By Candice Iloh
Candice Iloh is a first-generation Nigerian-American writer, performer, and facilitator. Her debut novel, Every Body Looking (Penguin Random House, September 2020), tells the story of Ada—daughter of an immigrant father and an African American mother—and her struggle to find a place for herself in America and in her own family. Visit Penguin Random House Classroom site to learn more and for classroom resources that can be used with the book.
Bringing in a poem like this gives students permission to think on various events that formulated who they are.
In all my teaching with kids I focus on identity because I think it’s a good springboard for everything else.
I’ve always loved using the poem Afro Latina by Elizabeth Acevedo when talking about identity. I’ve worked with a lot of kids who are Black and who speak Spanish at home, and their friends don’t understand how they can be LatinX and also Black. I think a lot of kids identify with this idea of multiple identities, and it can be applicable in a lot of ways, not just being from the African diaspora. It’s a very specific poem but also universal. I think kids also identify with the way she delivers the poem. It doesn’t feel old or stuffy. Acevedo uses a lot of poetic devices, which makes the poem extremely teachable. There are a lot of ways into it. I’ve seen a lot of students have an emotional response to the poem, and I think that’s always a great foundation for writing.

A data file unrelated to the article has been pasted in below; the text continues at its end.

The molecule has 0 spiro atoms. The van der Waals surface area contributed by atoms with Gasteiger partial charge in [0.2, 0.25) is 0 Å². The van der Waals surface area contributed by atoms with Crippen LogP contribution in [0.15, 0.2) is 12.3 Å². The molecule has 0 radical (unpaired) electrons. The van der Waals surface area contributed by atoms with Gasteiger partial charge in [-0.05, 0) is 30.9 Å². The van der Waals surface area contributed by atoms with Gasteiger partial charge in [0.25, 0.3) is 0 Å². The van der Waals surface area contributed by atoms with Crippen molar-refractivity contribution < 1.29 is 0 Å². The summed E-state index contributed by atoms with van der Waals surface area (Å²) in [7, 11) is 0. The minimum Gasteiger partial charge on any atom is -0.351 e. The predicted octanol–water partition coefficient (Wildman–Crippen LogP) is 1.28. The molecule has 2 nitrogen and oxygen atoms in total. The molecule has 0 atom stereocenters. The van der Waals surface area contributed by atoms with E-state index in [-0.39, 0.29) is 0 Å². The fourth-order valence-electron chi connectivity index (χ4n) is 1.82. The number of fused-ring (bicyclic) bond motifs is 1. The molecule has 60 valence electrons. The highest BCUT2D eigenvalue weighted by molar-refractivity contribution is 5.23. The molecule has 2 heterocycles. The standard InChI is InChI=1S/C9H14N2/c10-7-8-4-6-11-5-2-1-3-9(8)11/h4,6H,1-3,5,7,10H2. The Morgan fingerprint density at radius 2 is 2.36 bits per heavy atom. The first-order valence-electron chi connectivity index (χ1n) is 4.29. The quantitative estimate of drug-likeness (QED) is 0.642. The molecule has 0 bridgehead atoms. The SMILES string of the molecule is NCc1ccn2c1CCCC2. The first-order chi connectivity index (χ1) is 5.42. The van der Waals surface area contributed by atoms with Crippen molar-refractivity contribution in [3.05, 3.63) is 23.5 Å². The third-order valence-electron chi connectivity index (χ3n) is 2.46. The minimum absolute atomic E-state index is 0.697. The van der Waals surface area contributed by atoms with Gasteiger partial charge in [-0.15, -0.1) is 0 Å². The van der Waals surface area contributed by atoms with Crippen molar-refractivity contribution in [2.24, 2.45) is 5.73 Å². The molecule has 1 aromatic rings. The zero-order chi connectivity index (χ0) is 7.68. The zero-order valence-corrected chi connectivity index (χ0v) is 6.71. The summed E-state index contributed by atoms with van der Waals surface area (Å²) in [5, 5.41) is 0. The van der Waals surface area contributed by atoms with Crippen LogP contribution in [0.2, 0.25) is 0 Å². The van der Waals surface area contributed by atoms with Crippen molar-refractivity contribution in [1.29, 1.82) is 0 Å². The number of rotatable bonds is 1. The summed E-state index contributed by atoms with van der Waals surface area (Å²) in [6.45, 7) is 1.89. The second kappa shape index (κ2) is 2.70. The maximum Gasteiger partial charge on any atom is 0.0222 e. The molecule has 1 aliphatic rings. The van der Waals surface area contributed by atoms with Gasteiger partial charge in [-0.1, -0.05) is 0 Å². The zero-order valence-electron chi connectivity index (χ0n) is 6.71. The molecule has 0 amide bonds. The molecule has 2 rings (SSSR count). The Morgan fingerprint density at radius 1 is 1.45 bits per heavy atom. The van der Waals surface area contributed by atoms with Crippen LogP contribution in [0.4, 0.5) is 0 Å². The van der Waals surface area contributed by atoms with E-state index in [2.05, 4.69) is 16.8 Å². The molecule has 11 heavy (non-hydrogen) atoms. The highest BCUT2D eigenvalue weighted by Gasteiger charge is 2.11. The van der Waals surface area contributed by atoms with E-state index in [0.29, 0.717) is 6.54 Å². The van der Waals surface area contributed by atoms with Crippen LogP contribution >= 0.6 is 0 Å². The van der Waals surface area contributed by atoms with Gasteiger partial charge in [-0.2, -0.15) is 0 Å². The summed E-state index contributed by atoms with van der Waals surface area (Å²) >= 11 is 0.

I like starting the lesson with the name origin icebreaker, to begin with something that is easy to access before moving on to the video. I like lessons where I bring in information about kids I’m working with to drive the lessons. It really opens kids up – talking about names they shorten or why they allow others to call them by a nickname or different name. It’s a really easy way to bring personal information or family or cultural information into the room.
It’s important to keep in mind that when teaching about identity and culture, you have to find ways to take the temperature of the class to make sure it’s the right kind of activity. Using the name origin icebreaker exercise is sometimes touchy. Some students are not as comfortable talking about where their name came from or sharing things about themselves.
I am very sensitive about doing this lesson and am careful to make it voluntary. I let students know that I would like them to think about the question but that they don’t have to share out loud. I also say: if you don’t know where your name came from, write about that. This gives them more ways to engage with the question.
After the icebreaker, I share the video of the Acevedo poem. I really like to use video poems as a mentor text. It draws kids in who are visual learners or who might be resistant to poetry, in general.
Bringing in a poem like this gives students permission to think on various events that formulated who they are. I’ve used this format for a number of different projects. Students I worked with were able to identify a moment that had an impact on them and were able to tell the story of when this thing happened, how it affected them and how they overcame it.
In particular, I like this lesson plan because it can be used for any kind of creative writing students are working on. There are all kinds of possibilities. You can use it for an essay about identity, home culture, or family. For example, I’ve had the result of this be the beginning of a “defining moment” personal narrative for college applications. I always use something creative like poetry to get students engaged in the writing process of something like an essay that might feel stuffy and hard.
Laptop or Smart Phone OR Promethean Board